"The NCTM will need to sell the Focal Points to the states and back the ideas with research and data."

I also feel that the report masks a fundamental truth from the Trends in International Mathematics and Science Study (TIMSS) that math achievement is a problem in U.S. high schools but not at the elementary level, where we are actually ahead on basic math preparation. Students may not ever see the use and value of mathematics and lose focus when advanced courses become optional in high school. Similarly, I question that what is needed is a prescribed daily curriculum based on general guidelines where instruction is the same for all students. This is antithetical to a student centered approach that differentiates curricula for diverse student populations and values the social construction of knowledge rather than dictation and recitation of the "truth."


Michael Young, Learning Technology Program coordinator, Neag School of Education, University of Connecticut, Storrs, Conn.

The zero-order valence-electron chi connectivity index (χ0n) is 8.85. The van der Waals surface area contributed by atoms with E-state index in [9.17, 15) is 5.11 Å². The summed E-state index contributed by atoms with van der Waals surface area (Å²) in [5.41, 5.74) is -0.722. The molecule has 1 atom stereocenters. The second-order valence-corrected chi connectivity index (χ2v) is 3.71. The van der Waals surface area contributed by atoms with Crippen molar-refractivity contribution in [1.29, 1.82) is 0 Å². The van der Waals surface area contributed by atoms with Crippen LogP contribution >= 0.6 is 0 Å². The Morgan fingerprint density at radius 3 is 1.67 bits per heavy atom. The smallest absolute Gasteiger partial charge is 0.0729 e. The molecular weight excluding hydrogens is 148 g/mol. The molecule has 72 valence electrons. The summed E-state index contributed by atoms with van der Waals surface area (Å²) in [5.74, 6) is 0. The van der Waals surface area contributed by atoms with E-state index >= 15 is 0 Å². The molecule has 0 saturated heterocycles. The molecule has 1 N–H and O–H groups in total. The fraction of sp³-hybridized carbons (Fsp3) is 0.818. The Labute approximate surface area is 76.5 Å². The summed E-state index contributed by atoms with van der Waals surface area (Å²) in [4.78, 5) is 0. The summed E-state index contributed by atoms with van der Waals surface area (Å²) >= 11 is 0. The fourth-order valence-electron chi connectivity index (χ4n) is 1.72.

New Opportunity to Improve


I concur with the claim that elementary school teachers and preservice teachers fear math because they don't know it well and they don't know how to teach it. Unfortunately, teachers are in the position to pass that fear along to their students. It is extremely difficult to teach something that you don't understand yourself and don't like.


As a mathematics and science program evaluator and science content specialist, I continue to see a lack of skills and lack of confidence among teachers who are teaching mathematics. Worse are the inaccuracies and misunderstandings that are passed along to students. The NCTM Focal Points offer us an opportunity to improve. Alignment of teacher education programs with the realities of classroom teaching and school and state standards and expectations has the potential to produce competent, confident mathematics teachers at the elementary level. The investment will take time, commitment and a concerted focus on what is important and what is peripheral, but the Focal Points offer a road map to reaching the goal of effective mathematics teachers.